A friend of mine asked me about the Negro Spiritual “Deep River” and its connection to Adventist living. This was a very interesting question that I began to think about. The singer of the Spiritual said:
My Home Is Over Jordan
Deep River, Lord
I Want To Cross Over Into Campground
The singer of this spiritual has a deep yearning for home that you can feel even in the words as well as the music that accompanied it. But there is something that is standing in the way of home. That is this deep chasm. There is a barrier to going home. We know that the singer of this spiritual was someone who was either removed from home, or never saw home in that the singer was one who was born in an alien land that every day reminded her that she was not home.
Whether it was the daily indignities of slavery or the threat of violence and even having family forcibly removed, there was no home for the slave. I definitely do not wish to minimize that alienation that was felt by the slave in making this comparison, but in some sense all of us who are pilgrims passing through this land deal with this alienation. We realize that we are not home.
The early Advent people must have felt a close kinship with the singer of this song on that October 23, 1844 when the day had past and Christ had not returned. They must have felt this “yearning” for home. They must have felt that there was this deep chasm between them and “home” and they just simply wanted to cross over into camp ground.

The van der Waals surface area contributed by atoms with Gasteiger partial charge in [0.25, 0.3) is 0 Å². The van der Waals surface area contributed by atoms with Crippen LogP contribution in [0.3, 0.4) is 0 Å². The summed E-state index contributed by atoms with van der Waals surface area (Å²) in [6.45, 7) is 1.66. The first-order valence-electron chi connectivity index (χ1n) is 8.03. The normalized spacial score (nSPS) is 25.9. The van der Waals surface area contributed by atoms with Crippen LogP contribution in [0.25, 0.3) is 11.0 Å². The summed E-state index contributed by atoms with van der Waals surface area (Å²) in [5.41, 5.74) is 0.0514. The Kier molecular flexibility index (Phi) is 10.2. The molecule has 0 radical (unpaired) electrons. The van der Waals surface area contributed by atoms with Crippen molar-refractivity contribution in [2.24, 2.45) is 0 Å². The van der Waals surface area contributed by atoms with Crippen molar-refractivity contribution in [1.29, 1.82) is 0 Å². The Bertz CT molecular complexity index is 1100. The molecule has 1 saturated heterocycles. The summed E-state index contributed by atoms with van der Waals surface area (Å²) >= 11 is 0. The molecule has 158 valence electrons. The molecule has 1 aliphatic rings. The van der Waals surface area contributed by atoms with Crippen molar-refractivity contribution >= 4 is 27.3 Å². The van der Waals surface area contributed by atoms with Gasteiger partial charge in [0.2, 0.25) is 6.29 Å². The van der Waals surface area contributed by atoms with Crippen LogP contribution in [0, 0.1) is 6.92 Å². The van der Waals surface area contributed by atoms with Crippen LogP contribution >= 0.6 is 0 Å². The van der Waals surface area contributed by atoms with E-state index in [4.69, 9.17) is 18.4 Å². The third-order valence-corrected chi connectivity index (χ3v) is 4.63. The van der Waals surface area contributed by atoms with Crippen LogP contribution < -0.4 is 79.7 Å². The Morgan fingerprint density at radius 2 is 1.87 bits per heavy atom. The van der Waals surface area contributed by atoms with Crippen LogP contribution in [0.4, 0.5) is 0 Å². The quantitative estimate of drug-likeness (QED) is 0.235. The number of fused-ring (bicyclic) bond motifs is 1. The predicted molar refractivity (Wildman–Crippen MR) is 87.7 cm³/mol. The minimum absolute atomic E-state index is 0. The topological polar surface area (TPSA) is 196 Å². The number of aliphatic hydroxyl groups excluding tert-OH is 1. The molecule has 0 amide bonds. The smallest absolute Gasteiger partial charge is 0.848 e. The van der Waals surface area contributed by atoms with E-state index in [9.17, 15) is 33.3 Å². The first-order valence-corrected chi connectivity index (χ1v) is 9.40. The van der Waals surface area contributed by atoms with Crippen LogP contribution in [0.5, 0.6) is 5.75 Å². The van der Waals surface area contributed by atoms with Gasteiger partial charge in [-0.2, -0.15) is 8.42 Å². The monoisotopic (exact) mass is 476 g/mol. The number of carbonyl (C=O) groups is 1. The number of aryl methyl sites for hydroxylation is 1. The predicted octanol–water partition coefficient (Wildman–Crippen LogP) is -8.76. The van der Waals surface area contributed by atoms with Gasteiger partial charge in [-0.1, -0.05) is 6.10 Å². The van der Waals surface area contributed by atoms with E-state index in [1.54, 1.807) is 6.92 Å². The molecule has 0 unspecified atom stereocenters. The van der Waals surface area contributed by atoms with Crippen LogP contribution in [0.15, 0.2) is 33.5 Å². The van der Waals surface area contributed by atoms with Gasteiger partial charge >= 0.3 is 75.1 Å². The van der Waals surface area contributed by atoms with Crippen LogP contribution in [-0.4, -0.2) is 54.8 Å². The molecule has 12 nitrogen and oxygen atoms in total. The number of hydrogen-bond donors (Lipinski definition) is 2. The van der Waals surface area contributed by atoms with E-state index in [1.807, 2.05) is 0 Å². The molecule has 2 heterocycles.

This yearning has been kept alive amongst the Second Advent people through the years. Listen to some of the old saints talk and you can still catch a glimsp of this “deep river feeling.” They speak of being in the “Last Days.” They speak of “wanting to go home.” They speak of “last day events.” Yes the still sing “Lift up the trumpet and loud let it ring, Jesus is coming again.” They still have that yearning for home that was a part of this movement.
I wonder if this “yearning for home” is something that is deep within the psyche of Adventists. Some have theological issues with this mindset. They say it promotes an otherworldly religion that does not deal with real issues of here and now. There probably is some truth to that. We have not always been at the forefront of calls for justice in this world. But, I wonder what will become of an Adventism that has lost this “yearning for home?” The slave who loses that yearning either loses “home” or has to change the definition of “home” to a place that does not look like “home.” I wonder if the movement is at that crossroads now. Certainly it has been a long time. Certainly it is difficult to hold on to the hope of the coming. But at the end of the day, just like the slave, this yearning is what makes us who we are, and more than that, it keeps us from being comfortable with any “home” that is not really “home.”